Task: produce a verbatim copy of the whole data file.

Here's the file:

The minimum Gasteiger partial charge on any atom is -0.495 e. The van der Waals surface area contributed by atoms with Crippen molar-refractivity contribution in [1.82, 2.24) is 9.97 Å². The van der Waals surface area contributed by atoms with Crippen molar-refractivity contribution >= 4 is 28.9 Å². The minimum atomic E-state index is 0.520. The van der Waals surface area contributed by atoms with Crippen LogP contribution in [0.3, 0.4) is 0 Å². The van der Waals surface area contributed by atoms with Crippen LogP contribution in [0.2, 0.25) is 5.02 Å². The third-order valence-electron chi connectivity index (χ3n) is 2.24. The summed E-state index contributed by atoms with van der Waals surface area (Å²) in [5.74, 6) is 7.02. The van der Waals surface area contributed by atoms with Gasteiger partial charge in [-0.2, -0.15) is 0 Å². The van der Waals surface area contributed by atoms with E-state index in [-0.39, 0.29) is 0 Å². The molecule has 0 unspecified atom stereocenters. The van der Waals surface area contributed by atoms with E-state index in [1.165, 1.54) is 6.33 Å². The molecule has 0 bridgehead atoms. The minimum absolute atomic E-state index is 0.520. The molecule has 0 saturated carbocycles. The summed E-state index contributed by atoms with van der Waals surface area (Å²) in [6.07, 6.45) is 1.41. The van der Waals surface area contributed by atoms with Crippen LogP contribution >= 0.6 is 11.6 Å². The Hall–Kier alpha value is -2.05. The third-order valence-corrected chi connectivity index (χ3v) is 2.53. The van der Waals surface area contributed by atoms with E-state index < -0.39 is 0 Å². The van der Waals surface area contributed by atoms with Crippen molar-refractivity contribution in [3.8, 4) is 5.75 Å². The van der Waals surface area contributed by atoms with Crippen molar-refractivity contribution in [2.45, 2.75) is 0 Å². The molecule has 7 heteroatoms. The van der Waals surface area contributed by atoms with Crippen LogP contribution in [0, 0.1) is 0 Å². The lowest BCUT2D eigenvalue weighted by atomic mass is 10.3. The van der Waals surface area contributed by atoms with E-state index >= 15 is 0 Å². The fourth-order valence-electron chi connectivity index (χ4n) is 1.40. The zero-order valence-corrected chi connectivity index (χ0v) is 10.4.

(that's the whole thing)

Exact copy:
The minimum Gasteiger partial charge on any atom is -0.495 e. The van der Waals surface area contributed by atoms with Crippen molar-refractivity contribution in [1.82, 2.24) is 9.97 Å². The van der Waals surface area contributed by atoms with Crippen molar-refractivity contribution >= 4 is 28.9 Å². The minimum atomic E-state index is 0.520. The van der Waals surface area contributed by atoms with Crippen LogP contribution in [0.3, 0.4) is 0 Å². The van der Waals surface area contributed by atoms with Crippen LogP contribution in [0.2, 0.25) is 5.02 Å². The third-order valence-electron chi connectivity index (χ3n) is 2.24. The summed E-state index contributed by atoms with van der Waals surface area (Å²) in [5.74, 6) is 7.02. The van der Waals surface area contributed by atoms with Gasteiger partial charge in [-0.2, -0.15) is 0 Å². The van der Waals surface area contributed by atoms with E-state index in [-0.39, 0.29) is 0 Å². The molecule has 0 unspecified atom stereocenters. The van der Waals surface area contributed by atoms with E-state index in [1.165, 1.54) is 6.33 Å². The molecule has 0 bridgehead atoms. The minimum absolute atomic E-state index is 0.520. The molecule has 0 saturated carbocycles. The summed E-state index contributed by atoms with van der Waals surface area (Å²) in [6.07, 6.45) is 1.41. The van der Waals surface area contributed by atoms with Crippen LogP contribution >= 0.6 is 11.6 Å². The Hall–Kier alpha value is -2.05. The third-order valence-corrected chi connectivity index (χ3v) is 2.53. The van der Waals surface area contributed by atoms with E-state index < -0.39 is 0 Å². The van der Waals surface area contributed by atoms with Crippen molar-refractivity contribution in [3.8, 4) is 5.75 Å². The van der Waals surface area contributed by atoms with Crippen molar-refractivity contribution in [2.45, 2.75) is 0 Å². The molecule has 7 heteroatoms. The van der Waals surface area contributed by atoms with Crippen LogP contribution in [0, 0.1) is 0 Å². The lowest BCUT2D eigenvalue weighted by atomic mass is 10.3. The van der Waals surface area contributed by atoms with E-state index >= 15 is 0 Å². The fourth-order valence-electron chi connectivity index (χ4n) is 1.40. The zero-order valence-corrected chi connectivity index (χ0v) is 10.4.